WASHINGTON, August 18, 2023 – Commenters argue that proposed Federal Communications Commission rules that seek to provide voice consumers more control over robocalls and robotexts would have harmful consequences by limiting their ability to communicate with service providers.
The FCC released a notice of proposed rulemaking in June that would strengthen the consumers’ ability to revoke consent to receive robocalls and robotexts. It would ensure consumers can easily revoke consent to receive robocalls, require that callers honor do-not –call requests within 24 hours and allow wireless consumers the option to stop robocalls and robotexts from their own wireless provider.
ACA International, a trade group for the debt collection industry, in conjunction with the Credit Union National Association recommended that the FCC codify reasonable limits on the methods of revocation of consent for robocalls and texts.
The law, as currently written, would “ensure that revocation of consent does not require the use of specific words or burdensome methods” and codify a 2015 ruling that consumers who have provided consent may revoke it through any reasonable means. ACA International and CUNA asked the FCC to acknowledge the realities of revocation processes.
“Automated processes cannot be programmed to recognize a virtually infinite combination of words and phrases that could reasonably be interpreted as a clear expression of consumers desire to stop further communications,” it said. The FCC should specify “reasonable means that callers can prescribe, such as a limited set of keyworks that are common synonyms of STOP, which is the universally recognized method to prevent further text messages.”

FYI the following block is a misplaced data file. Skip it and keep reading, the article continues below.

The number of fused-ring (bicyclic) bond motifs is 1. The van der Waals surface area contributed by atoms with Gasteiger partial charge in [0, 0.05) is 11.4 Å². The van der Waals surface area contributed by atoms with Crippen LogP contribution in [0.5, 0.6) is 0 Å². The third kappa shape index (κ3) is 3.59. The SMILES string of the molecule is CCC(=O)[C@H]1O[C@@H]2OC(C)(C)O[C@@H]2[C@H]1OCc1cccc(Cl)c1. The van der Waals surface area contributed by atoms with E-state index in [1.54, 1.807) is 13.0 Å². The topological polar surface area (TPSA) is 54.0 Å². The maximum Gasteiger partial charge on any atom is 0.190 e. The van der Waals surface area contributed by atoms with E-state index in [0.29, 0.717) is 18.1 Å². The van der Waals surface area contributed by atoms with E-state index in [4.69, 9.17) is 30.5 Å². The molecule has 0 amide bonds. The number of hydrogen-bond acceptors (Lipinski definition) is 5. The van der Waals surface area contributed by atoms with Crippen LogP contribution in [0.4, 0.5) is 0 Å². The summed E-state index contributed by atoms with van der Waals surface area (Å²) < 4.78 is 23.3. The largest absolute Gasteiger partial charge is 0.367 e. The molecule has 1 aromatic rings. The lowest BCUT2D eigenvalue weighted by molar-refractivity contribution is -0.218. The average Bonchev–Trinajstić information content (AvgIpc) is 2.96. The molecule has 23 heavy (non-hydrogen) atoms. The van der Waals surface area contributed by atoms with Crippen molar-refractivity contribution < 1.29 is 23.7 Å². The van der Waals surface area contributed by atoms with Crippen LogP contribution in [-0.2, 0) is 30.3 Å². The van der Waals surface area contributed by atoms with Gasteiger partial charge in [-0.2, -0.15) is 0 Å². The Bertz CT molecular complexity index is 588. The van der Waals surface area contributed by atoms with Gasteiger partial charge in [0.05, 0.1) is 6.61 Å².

Cable industry wants guidance on ‘reasonable methods’
Steven Morris, vice president at NCTA, the Internet and Television Association, added his support that the FCC should provide additional guidance on what it defines as “reasonable methods” of revoking consent and allow callers 72 hours to process opt-out requests. It also suggested that the FCC adopt its proposal to permit one-time texts seeking clarification on the scope of an opt-out request.
“The FCC’s proposal that consumers be able to revoke consent using ‘any telephone number or email address at which the consumer can reasonably expect to reach the caller’ would also be incredibly complex and likely impossible to effectively administer,” NCTA said.
Wireless trade association CTIA’s manager of regulatory Affairs Courtney Tolerico said in comments that the proposal severely limits providers ability to send important, service-related communications to subscribers and incentives providers to apply opt-outs unnecessarily broadly, further limiting these beneficial communications and “downgrading the wireless customer experience.”
It claimed that “even if the FCC had such authority, doing so in the absence of demonstrated consumer harm would be arbitrary and capricious,” saying that the agency does not have reason to enforce laws that would hamper wireless carrier’s ability to serve customers.
Verizon’s general counsel, Christopher Oatway, expressed the same sentiment, claiming that the FCC “provides no basis to conclude that wireless carriers are abusing their subscribers with unwanted calls or texts.”
The proposal would “undermine the unique relationship between providers and their customer for wireless service, which today is crucial to Americans’ ability both to conduct their everyday lives as well as to access emergency services and government benefits,” said Verizon. It referred to federal programs like lifeline and ACP that promote connectivity, claiming that its communications with its own customers educates on federal benefit programs.
‘No incentive’ for abuse by wireless providers, says AT&T
Gregory Romano, vice president and deputy general counsel at AT&T added that “there is no incentive for wireless providers to abuse the current wireless carrier exception,” referring to wireless carriers’ ability to contact their own customers. “The marketplace for consumer wireless service is highly competitive. Wireless providers do not want to annoy their customers with too many messages, or the provider is at risk of losing the customer to a competitor, which is clearly not in the provider’s interest.”
In June, commenters pushed back against FCC proposed rules that would require mobile wireless providers to ban marketers from contacting a consumer multiple times based on one consent, claiming it will harm legitimate communications.
Proposed rules are in response to the rising number of telemarketing and robocalls, sated the notice of proposed rulemaking.